When Swami Vivekananda came to New York, he encountered a strong racial prejudice, which created many hardships for him both in his public and in his private life. Among other things it was extremely difficult for him to secure a proper lodging. Landladies invariably assured him that they had no feeling themselves, but they were afraid they would lose their boarders or lodgers if they took an Asiatic into the house. This forced the Swami to accept inferior living quarters. Neither environment nor association was what he should have had. One day, after he had been overnight in one of these dingy lodgings, he said to Miss Waldo: "The food here seems so unclean, would it be possible for you to cook for me?" She went at once to the landlady and obtained permission to use the kitchen. Then from her own store she gathered together cooking utensils and groceries. These she carried with her on the following morning.

She lived at the far end of Brooklyn. The only means of transportation was a jogging horse-car, and it required two hours to reach the Swami's lodging at 38th Street in New York. Undaunted, every morning found her on her way at eight o'clock or earlier; and at nine or ten at night she was on her way home again. When there came a free day, the Journey was reversed. It was Swamiji who took the jogging horse-car, travelled the two hours and cooked the meals. He found genuine rest and relaxation in the freedom and quiet of Miss Waldo's simple home. The kitchen was on the top floor of the house, in front of it the dining-room full of sunshine and potted plants. As the Swami invented new dishes or tried experiments with Western provisions, he ran back and forth from one room to the other tike a child at play.

"In all this close association with Swamiji," Miss Waldo said to me later, "it seems strange that the idea of renunciation never once occurred to me. Nor did I ever think seriously of following him to India. I seemed to belong in America. Yet there-was nothing I would not have done for him. When he first came to New York, he insisted on wearing his orange robe everywhere. It required no little courage to walk up Broadway beside that flaming coat. As the Swami strode along in lordly indifference, with me just behind, half out of breath trying to keep up with him, every eye was turned upon us, and on every lip was the question: "What are they?' Later I persuaded him to adopt more subdued clothing for the street."

One morning the Swami found Miss Waldo in tears, "What is the matter, Ellen?" he asked anxiously. "Has anything happened?" "I seem unable to please you", she replied. "Even when others annoy you, you scold me for it," The Swami said quickly. "I do not know those people well enough to scold them. I cannot rebuke them, so I come to you. Whom can I scold if I cannot scold my own?" Her tears dried at once, and after that she sought scoldings; they were a proof of nearness.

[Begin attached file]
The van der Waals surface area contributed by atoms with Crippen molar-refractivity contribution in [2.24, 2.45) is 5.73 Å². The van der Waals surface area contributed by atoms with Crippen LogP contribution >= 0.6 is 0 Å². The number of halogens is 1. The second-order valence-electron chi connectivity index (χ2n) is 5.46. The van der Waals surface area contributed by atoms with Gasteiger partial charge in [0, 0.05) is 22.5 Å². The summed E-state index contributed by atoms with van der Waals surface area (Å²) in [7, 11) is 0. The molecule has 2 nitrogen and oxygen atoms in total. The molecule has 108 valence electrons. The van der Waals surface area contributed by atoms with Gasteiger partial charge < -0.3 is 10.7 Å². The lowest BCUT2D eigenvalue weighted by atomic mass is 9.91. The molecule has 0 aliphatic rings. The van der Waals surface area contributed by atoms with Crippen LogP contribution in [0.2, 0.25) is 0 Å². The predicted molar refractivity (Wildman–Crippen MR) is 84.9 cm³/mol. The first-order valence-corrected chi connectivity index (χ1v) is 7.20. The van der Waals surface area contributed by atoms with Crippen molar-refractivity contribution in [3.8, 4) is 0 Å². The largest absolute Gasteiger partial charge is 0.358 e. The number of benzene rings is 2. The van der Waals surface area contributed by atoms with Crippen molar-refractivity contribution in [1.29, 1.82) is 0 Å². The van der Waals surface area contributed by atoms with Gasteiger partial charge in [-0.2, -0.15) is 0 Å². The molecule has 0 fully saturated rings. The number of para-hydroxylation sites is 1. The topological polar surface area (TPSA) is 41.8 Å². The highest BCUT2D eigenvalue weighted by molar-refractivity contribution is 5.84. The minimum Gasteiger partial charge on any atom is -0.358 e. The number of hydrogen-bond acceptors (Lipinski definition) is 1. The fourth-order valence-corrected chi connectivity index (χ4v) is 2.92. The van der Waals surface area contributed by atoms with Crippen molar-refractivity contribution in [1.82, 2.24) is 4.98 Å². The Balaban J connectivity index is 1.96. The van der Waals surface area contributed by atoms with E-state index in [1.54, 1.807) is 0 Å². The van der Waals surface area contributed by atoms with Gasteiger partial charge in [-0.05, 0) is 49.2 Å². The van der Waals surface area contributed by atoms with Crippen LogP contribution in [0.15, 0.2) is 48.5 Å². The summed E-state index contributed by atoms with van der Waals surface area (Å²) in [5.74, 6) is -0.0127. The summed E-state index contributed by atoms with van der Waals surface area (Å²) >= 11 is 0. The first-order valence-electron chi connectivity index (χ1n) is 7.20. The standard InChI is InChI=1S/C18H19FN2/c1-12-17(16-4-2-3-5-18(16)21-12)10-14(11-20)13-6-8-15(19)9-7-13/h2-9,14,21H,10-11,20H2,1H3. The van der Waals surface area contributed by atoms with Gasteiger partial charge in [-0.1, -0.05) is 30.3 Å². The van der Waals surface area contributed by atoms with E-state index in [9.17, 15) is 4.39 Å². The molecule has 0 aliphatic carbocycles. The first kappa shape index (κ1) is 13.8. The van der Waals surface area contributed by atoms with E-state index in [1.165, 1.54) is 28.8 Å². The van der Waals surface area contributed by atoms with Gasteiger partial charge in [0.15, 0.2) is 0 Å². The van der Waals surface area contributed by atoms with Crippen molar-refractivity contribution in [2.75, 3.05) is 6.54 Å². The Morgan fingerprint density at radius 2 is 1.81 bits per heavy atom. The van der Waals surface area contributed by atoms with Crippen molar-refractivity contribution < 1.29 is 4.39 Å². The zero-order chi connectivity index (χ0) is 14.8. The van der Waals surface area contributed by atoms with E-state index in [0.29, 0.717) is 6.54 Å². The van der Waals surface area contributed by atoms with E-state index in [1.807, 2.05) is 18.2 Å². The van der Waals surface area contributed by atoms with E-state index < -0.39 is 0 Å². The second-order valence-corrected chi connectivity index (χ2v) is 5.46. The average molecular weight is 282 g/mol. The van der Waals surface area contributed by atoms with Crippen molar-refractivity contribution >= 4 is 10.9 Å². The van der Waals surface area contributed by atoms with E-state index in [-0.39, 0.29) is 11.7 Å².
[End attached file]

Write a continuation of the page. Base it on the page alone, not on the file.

Miss Waldo herself told me of this experience as her own. Romain Rolland tells it of another disciple. Both can be true. The incident could easily repeat itself.

Miss Waldo had had wide experience in teachers. She had sat at the feet of many during her long pursuit of truth, but sooner or later they had all fallen short in some way. Now the fear was in her heart that this new Hindu Swami might prove wanting. She was always watching for a sign of weakness. It came. She and the Swami were together in a New York drawing-room. The New York Swami Vivekananda knew was very different from the New York of today. The streets then were lined with monotonous blocks of brown stone houses, one so completely like very other that a visiting artist of note once asked: "How do you know when you are at home? You could as well be in the house next door."

Each of these narrow, but deep houses held on the first floor a long narrow drawing-room, with high folding-doors at one end, two large windows at the other, and between them a mirror reaching from floor to ceiling. This mirror seemed to fascinate the Swami. He stood before it again and again, gazing at himself intently. In between he walked up and down the room, lost in thought. Miss Waldo's eyes followed him anxiously. "Now the bubble is going to burst", she thought. "He is full of personal vanity." Suddenly he turned to her and said: "Ellen, it is the strangest thing, I cannot remember how I look. I look and look at myself in the glass, but the moment I ' turn away I forget completely what I look like."

It was during this first visit to America that the Swami's Raja-Yoga took form. The greater part was dictated to Miss Waldo. She look it down in long hand. Those cherished hours of work on it were specially happy ones for her. She often spoke of them. Each day when the Swami's meal had been prepared and her tasks in the kitchen were done, she would come up to the back parlour where Swamiji lodged; take her seat at a table, on which stood an open ink-well; and dip her pen in the ink. From that moment until the work was laid aside for the day, her pen was kept wet, to catch the first rush of words that fell periodically from the Swami's lips. Sometimes in seeking for an English equivalent for the Sanskrit word in an aphorism, he would sit in concentrated silence for fifteen or twenty minutes — but the pen was not allowed to dry. The burst of dictation might come at any instant.

When the manuscript was completed, it was entrusted to Miss Waldo to put into print, but many distresses and heartaches lay in wait for her before publication was accomplished. Another devoted follower of the Swami borrowed the manuscript, carried it to London, and brought it out there, believing it was to the Swami's advantage to have it appear in England. For the time this blocked the American edition, and it was only possible to have an American edition by adding the glossary and other matter.

(Prabuddha Bharata, April & May 1932)